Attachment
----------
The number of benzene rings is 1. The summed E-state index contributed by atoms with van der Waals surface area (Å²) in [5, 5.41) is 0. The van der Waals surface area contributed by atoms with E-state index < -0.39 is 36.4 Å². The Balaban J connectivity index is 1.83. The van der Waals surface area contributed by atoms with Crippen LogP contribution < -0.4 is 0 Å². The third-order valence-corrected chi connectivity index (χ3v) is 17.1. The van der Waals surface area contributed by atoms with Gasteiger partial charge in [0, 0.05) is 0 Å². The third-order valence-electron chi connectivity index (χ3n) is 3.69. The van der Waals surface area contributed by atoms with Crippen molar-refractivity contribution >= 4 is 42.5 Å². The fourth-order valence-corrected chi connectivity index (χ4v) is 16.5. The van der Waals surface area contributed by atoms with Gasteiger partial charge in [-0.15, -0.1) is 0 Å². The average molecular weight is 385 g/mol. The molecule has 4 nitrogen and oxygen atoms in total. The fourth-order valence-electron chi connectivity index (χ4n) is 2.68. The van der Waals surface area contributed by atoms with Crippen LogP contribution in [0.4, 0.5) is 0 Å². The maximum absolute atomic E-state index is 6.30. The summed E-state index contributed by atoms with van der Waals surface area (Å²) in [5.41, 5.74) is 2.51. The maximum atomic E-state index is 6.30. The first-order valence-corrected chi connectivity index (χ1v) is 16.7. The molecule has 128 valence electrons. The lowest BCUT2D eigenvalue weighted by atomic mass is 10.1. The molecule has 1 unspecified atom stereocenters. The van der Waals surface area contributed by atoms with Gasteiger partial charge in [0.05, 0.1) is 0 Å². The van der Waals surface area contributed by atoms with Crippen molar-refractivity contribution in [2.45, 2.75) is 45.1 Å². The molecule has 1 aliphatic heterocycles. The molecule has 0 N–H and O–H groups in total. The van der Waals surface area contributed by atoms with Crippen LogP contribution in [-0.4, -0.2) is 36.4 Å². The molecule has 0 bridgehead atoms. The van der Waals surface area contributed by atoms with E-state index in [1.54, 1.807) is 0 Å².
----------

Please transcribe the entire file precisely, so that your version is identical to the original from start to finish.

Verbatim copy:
The number of benzene rings is 1. The summed E-state index contributed by atoms with van der Waals surface area (Å²) in [5, 5.41) is 0. The van der Waals surface area contributed by atoms with E-state index < -0.39 is 36.4 Å². The Balaban J connectivity index is 1.83. The van der Waals surface area contributed by atoms with Crippen LogP contribution < -0.4 is 0 Å². The third-order valence-corrected chi connectivity index (χ3v) is 17.1. The van der Waals surface area contributed by atoms with Gasteiger partial charge in [0, 0.05) is 0 Å². The third-order valence-electron chi connectivity index (χ3n) is 3.69. The van der Waals surface area contributed by atoms with Crippen molar-refractivity contribution >= 4 is 42.5 Å². The fourth-order valence-corrected chi connectivity index (χ4v) is 16.5. The van der Waals surface area contributed by atoms with Gasteiger partial charge in [-0.15, -0.1) is 0 Å². The average molecular weight is 385 g/mol. The molecule has 4 nitrogen and oxygen atoms in total. The fourth-order valence-electron chi connectivity index (χ4n) is 2.68. The van der Waals surface area contributed by atoms with Crippen LogP contribution in [0.4, 0.5) is 0 Å². The maximum absolute atomic E-state index is 6.30. The summed E-state index contributed by atoms with van der Waals surface area (Å²) in [5.41, 5.74) is 2.51. The maximum atomic E-state index is 6.30. The first-order valence-corrected chi connectivity index (χ1v) is 16.7. The molecule has 128 valence electrons. The lowest BCUT2D eigenvalue weighted by atomic mass is 10.1. The molecule has 1 unspecified atom stereocenters. The van der Waals surface area contributed by atoms with Gasteiger partial charge in [0.05, 0.1) is 0 Å². The van der Waals surface area contributed by atoms with Crippen molar-refractivity contribution in [2.45, 2.75) is 45.1 Å². The molecule has 1 aliphatic heterocycles. The molecule has 0 N–H and O–H groups in total. The van der Waals surface area contributed by atoms with Crippen LogP contribution in [-0.4, -0.2) is 36.4 Å². The molecule has 0 bridgehead atoms. The van der Waals surface area contributed by atoms with E-state index in [1.54, 1.807) is 0 Å².